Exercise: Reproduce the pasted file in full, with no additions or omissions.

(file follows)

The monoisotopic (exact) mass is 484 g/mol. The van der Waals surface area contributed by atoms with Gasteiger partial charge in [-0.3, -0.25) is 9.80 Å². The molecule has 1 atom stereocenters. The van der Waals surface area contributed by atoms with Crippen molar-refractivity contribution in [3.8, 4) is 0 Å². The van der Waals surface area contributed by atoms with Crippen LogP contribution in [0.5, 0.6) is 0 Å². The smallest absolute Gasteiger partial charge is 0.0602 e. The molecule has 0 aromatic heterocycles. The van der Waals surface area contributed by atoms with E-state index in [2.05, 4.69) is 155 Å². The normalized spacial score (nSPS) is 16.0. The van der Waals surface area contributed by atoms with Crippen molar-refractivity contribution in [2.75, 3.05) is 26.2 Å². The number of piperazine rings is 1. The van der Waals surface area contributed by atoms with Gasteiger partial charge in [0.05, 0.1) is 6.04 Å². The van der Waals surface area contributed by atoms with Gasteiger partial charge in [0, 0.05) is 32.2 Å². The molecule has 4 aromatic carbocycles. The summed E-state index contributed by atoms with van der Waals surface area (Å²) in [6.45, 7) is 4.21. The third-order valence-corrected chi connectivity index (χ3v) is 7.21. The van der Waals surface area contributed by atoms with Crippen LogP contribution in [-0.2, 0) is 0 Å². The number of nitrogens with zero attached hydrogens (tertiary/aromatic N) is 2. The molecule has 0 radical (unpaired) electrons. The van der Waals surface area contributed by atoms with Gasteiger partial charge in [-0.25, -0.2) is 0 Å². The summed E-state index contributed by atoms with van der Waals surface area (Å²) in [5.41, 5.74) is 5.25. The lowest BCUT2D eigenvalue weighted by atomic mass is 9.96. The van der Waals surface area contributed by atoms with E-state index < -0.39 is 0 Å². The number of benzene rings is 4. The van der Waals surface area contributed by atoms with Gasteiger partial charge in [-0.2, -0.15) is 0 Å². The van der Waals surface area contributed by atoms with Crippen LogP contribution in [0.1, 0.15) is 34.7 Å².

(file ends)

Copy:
The monoisotopic (exact) mass is 484 g/mol. The van der Waals surface area contributed by atoms with Gasteiger partial charge in [-0.3, -0.25) is 9.80 Å². The molecule has 1 atom stereocenters. The van der Waals surface area contributed by atoms with Crippen molar-refractivity contribution in [3.8, 4) is 0 Å². The van der Waals surface area contributed by atoms with Crippen LogP contribution in [0.5, 0.6) is 0 Å². The smallest absolute Gasteiger partial charge is 0.0602 e. The molecule has 0 aromatic heterocycles. The van der Waals surface area contributed by atoms with E-state index in [2.05, 4.69) is 155 Å². The normalized spacial score (nSPS) is 16.0. The van der Waals surface area contributed by atoms with Crippen molar-refractivity contribution in [2.75, 3.05) is 26.2 Å². The number of piperazine rings is 1. The van der Waals surface area contributed by atoms with Gasteiger partial charge in [0.05, 0.1) is 6.04 Å². The van der Waals surface area contributed by atoms with Gasteiger partial charge in [0, 0.05) is 32.2 Å². The molecule has 4 aromatic carbocycles. The summed E-state index contributed by atoms with van der Waals surface area (Å²) in [6.45, 7) is 4.21. The third-order valence-corrected chi connectivity index (χ3v) is 7.21. The van der Waals surface area contributed by atoms with Crippen LogP contribution in [-0.2, 0) is 0 Å². The number of nitrogens with zero attached hydrogens (tertiary/aromatic N) is 2. The molecule has 0 radical (unpaired) electrons. The van der Waals surface area contributed by atoms with Gasteiger partial charge in [-0.25, -0.2) is 0 Å². The summed E-state index contributed by atoms with van der Waals surface area (Å²) in [5.41, 5.74) is 5.25. The lowest BCUT2D eigenvalue weighted by atomic mass is 9.96. The van der Waals surface area contributed by atoms with E-state index < -0.39 is 0 Å². The number of benzene rings is 4. The van der Waals surface area contributed by atoms with Gasteiger partial charge in [-0.2, -0.15) is 0 Å². The van der Waals surface area contributed by atoms with Crippen LogP contribution in [0.1, 0.15) is 34.7 Å².